另外，Susan Greenhalgh“导弹科学，人口科学：中国一胎化政策的起源”（Missile Science, Population Science: The Origins of China’s One-Child Policy，The China Quarterly (2005), 182 : 253-276 Cambridge University Press）等文章有更详细的叙述：
Early on Song was singled out for praise and patronage by Qian Xuesen, the US-educated father of China’s space programme and top military science advisor to Mao and Premier Zhou Enlai.16 It was Qian who declared that it was Song, not he, who was the country’s leading control theory scientist. Qian showered the young Song with favoured opportunities for scientific advance. At Qian’s behest, Song was invited to head a new Control Theory Research Office in the Mathematics Institute of the Chinese Academy of Sciences, and chosen to co-author the revised edition of Qian’s two-volume Engineering Cybernetics, a bible for generations of Chinese defence scientists and engineers. Song’s abundant talent, technical accomplishments, and political patronage and savoir faire combined to propel him into the ranks of the topmost defence scientists and engineers. …
Building on personal ties forged in the defence science community, Song then began creating networks to deliver the proposal into the hands of the people who would matter. He created two chains of ties, one connecting him to top population policy makers, the other linking him to top political leaders.62 In the first, Song sent the group’s work to two of the nation’s top scientists, one natural and one social. Qian Xuesen (mentioned above) was one of the most influential natural scientists in the country, while Xu Dixin was one of China’s most eminent economists. Qian and Xu sent the materials on to Chen Muhua. Chen soon replied, writing that the projections were “very good” and “have great reference value” for policy-making, adding that she had “already prepared a special report for the Politburo.”63 In the second network, Song sent the materials to the secretary at the powerful National Defence Science Commission, who turned them over to Wang Zhen, vice-premier and member of the Politburo and Standing Committee of the Central Military Commission. Here Song seems to have been counting on his reputation as a leading missile expert, along with the prestige and political clout of defence scientists and policy-making bodies, to make his population policy the leading contender for adoption.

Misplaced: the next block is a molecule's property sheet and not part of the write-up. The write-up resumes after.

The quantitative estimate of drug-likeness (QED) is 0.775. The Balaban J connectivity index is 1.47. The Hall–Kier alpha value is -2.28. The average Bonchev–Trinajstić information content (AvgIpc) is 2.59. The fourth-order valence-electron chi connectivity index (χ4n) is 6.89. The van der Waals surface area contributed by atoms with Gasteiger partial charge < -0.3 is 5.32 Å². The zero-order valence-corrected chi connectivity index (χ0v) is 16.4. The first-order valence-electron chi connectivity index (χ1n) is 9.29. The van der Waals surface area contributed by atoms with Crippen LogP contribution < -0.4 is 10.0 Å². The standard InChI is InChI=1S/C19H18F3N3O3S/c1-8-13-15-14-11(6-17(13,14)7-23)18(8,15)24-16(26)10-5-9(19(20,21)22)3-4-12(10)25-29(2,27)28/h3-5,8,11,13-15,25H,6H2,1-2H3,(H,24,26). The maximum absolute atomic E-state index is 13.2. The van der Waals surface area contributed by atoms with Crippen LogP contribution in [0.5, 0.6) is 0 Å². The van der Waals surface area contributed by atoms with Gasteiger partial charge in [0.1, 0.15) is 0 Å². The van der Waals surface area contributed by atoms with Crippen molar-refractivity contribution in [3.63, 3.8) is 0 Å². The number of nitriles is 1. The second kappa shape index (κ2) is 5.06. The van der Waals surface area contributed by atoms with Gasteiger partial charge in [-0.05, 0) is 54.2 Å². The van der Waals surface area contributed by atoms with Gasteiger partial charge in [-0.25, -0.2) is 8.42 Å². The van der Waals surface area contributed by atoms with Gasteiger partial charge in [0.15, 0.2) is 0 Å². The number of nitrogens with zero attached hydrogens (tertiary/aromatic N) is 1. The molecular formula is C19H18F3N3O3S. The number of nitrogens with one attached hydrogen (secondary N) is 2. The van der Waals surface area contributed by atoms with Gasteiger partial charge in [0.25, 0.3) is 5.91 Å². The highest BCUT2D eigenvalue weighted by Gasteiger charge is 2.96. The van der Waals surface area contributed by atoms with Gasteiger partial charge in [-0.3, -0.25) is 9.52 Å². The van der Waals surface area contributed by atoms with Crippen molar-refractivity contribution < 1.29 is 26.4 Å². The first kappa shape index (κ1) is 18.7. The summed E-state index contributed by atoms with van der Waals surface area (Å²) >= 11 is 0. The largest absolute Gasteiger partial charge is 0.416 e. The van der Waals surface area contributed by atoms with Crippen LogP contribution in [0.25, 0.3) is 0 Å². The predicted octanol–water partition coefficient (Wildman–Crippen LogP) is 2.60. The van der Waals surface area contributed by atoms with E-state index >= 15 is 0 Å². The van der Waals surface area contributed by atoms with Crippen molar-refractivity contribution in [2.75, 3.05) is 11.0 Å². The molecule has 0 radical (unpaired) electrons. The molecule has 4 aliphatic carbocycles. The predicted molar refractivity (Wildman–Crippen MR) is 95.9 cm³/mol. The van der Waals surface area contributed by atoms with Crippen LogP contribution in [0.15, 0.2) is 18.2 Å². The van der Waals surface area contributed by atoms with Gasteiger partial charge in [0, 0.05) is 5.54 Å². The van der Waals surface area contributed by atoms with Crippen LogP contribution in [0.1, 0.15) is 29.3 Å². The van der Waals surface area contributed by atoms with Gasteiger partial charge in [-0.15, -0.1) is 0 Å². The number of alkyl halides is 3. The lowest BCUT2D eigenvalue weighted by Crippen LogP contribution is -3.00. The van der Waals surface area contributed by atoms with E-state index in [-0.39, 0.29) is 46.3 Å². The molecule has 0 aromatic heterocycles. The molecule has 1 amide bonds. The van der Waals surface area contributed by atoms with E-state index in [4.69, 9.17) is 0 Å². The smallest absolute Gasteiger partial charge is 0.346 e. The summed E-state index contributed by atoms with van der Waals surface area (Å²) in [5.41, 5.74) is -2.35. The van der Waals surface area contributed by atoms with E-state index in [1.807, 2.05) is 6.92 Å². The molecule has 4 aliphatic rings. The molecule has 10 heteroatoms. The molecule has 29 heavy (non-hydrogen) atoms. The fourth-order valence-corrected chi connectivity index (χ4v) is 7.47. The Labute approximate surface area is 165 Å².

The strategy seems to have worked. In an interview, Song reported how Wang Zhen, upon receiving the research report, immediately picked up the phone and called to express his alarm.64 In his written reply, Wang endorsed the work as “extremely important” and suggested that it be made known to Chen Yun, second only to Deng in prestige and influence, and Hu Yaobang, secretary-general of the CCP.65 Many interviewees stressed that China’s top leaders were awestruck by the mathematics, shocked by the projections and convinced that a one-child policy was the only option. Song himself emphasized the fears those numbers created in the minds of China’s leaders. According to him, not only Wang Zhen but also Hu Qiaomu, Hu Yaobang and Hu Qili were shocked and persuaded by the report. Chen Muhua “decided on the one-child policy after reading the research report.”66 With only some exaggeration, another central actor maintained that “all the central leaders said the report was right.”67